On 22 June 1941, when Operation Barbarossa, the German invasion of the Soviet Union, began, the division and its corps advanced towards Volkovysk and Belostok. Reaching the area of Mir-Gorodishche and Gorodeya, the division received orders to occupy a defensive line along the 1939 state border in the area of Negoreloe, Stolbtsy, Gorodeya, and Nesvizh, where it took control of disparate retreating units. For four days the division fought in fierce defensive battles with advancing German units on this line, covering the direction of Minsk. Subsequently, the division was forced to retreat to Minsk and beyond the Berezina River, where it consolidated. From 28 June, division units fought in an encirclement west of Minsk in the Naliboki forest for several days. Conducting a fighting retreat over the Dnieper towards Mogilev, the units of the division tied down large German forces, being twice encircled. Near Krichev and Propoysk on the Sozh River the division spent all fuel and ammunition in intense fighting, after which Obukhov decided to destroy the remaining equipment and vehicles and head east. He did not reach Soviet lines until September, with a group of up to 1,000 troops in the area of Bryansk in the 50th Army sector.[3]

Following his escape from behind German lines, Obukhov was appointed deputy inspector general of the Red Army cavalry on 11 September.[4] In this position, he traveled to various fronts, and in late 1942 was on the Transcaucasian Front with the Black Sea Group of Forces. Appointed deputy commander of the 4th Guards Tank Army, forming near Moscow, on 2 March 1943,[4] Obukhov transferred to command the 3rd Guards Mechanized Corps in May 1943; he would lead it for the rest of the war. The corps joined the 47th Army and fought in the Belgorod–Kharkov Offensive, in which it recaptured Khorol and Zolotonosha and crossed the Psel, Khorol, and Dnieper. During the offensive, on 19 August, Obukhov was severely wounded in an air attack near Sumy and temporarily replaced in command by the corps chief of staff.[6][7] Obukhov was promoted to lieutenant general on 5 November 1943.[8] From June 1944 the corps was part of the cavalry mechanized group of General Nikolay Osilkovsky as part of the 3rd Belorussian Front, with which it fought in the Vitebsk–Orsha Offensive, crossing the Berezina, establishing and holding a bridgehead, and recapturing Senno and Lepel. For his leadership of the corps, Obukhov received the title Hero of the Soviet Union and awarded the Order of Lenin on 4 July 1944.[1] From July the corps was part of the 43rd, 4th Shock, 51st, 61st, 6th Guards, 22nd Armies of the 1st and 2nd Baltic Fronts, fighting in the later stage of Operation Bagration and the Baltic Offensive, in which Obukhov was again severely wounded near Joniškis.[7] During this period it captured Vileyka, Smorgon, Molodechno, Vilnius, Šiauliai, Jelgava, and others, as well as participating in the elimination of the Courland Pocket. In June 1945 the corps was withdrawn to the Reserve of the Supreme High Command and fought in the Soviet invasion of Manchuria.[3][7]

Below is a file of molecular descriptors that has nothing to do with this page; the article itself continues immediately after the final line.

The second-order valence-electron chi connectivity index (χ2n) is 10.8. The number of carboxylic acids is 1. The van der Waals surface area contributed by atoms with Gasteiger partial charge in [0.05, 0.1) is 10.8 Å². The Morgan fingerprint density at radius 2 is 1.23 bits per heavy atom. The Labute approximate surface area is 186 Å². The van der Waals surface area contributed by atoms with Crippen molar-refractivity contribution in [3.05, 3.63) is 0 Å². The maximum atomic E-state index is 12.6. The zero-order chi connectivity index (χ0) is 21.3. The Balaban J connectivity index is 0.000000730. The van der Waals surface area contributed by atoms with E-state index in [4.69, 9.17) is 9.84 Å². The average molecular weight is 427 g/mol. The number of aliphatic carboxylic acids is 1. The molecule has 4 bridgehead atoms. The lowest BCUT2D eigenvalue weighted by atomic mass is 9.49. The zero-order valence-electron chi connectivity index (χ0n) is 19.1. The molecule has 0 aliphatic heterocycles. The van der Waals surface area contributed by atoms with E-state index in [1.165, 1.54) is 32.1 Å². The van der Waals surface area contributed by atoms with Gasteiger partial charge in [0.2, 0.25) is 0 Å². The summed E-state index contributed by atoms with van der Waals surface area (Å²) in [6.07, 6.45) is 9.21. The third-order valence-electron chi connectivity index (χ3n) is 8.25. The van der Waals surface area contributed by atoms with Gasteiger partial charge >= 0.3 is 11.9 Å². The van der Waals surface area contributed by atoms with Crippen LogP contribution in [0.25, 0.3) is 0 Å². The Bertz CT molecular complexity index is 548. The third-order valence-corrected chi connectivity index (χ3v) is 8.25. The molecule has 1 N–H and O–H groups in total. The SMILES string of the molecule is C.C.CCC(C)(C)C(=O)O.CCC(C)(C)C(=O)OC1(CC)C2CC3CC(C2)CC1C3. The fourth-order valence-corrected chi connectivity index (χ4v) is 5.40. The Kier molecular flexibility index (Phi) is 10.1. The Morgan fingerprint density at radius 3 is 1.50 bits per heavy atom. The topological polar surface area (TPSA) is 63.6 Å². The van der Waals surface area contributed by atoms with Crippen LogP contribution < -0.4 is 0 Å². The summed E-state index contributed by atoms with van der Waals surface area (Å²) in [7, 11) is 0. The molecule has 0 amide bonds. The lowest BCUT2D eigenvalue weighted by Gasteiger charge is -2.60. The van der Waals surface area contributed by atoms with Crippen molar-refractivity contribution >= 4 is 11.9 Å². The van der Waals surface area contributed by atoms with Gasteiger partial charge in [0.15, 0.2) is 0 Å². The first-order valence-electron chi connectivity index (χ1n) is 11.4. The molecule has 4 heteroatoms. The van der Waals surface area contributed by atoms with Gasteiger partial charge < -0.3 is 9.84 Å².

PostwarEdit

After the end of the war, Obukhov continued to command the corps, which was reorganized as the 3rd Guards Mechanized Division in November 1945. From May 1946 he served as deputy commander of the 10th Mechanized Army, and from March 1947 was chief of the armored and mechanized forces combat training department as well as assistant commander-in-chief of the Ground Forces for armored and mechanized forces. From August of the latter year Obukhov commanded the 4th Guards Separate Cadre Tank Division of the Group of Soviet Occupation Forces in Germany, which was expanded into the 4th Guards Mechanized Army in March 1950. Sent to the Voroshilov Higher Military Academy in December 1950 for Higher Academic Courses, upon graduation in December 1952 Obukhov was named assistant commander of the Carpathian Military District. From October 1953 he commanded the 3rd Guards Mechanized Army, which was designated the 18th Guards Army in April 1957. Obukhov received a promotion to colonel general on 8 August 1955. In April 1958 he was appointed the deputy chief of the Armored Forces of the Soviet Armed Forces, a position that became deputy chief of tank troops in January 1961. Obukhov retired in September 1965 and lived in Moscow. He wrote a volume of memoirs about his experiences during the Russian Civil War, Radi nashego shchastya (For the Sake of Our Happiness), published by DOSAAF in 1972. Obukhov died on 26 November 1975.[9] He was buried at the Novodevichy Cemetery.[3]

 
Bas-Relief of Obukhov on a plaque in Zolotonosha

Awards and honorsEdit

ReferencesEdit

CitationsEdit

  1. ^ a b Simonov, Andrei. "Обухов Виктор Тимофеевич" [Obukhov, Viktor Timofeyevich]. www.warheroes.ru (in Russian). Retrieved 2020-04-07.
  2. ^ Samsonov 1973, p. 118.
  3. ^ a b c d e f g h Tsapayev & Goremykin 2011, pp. 616–618.
  4. ^ a b c d Kalashnikov & Dodonov 2013, pp. 181–183.
  5. ^ Main Personnel Directorate of the Ministry of Defense of the Soviet Union 1964, p. 403.
  6. ^ Glantz 1991, p. 348.
  7. ^ a b c Vozhakin 2006, pp. 240–243.
  8. ^ Main Personnel Directorate of the Ministry of Defense of the Soviet Union 1964, p. 67.
  9. ^ Shkadov 1988, p. 186.
  10. ^ Tsapayev & Goremykin 2011, p. 619.

BibliographyEdit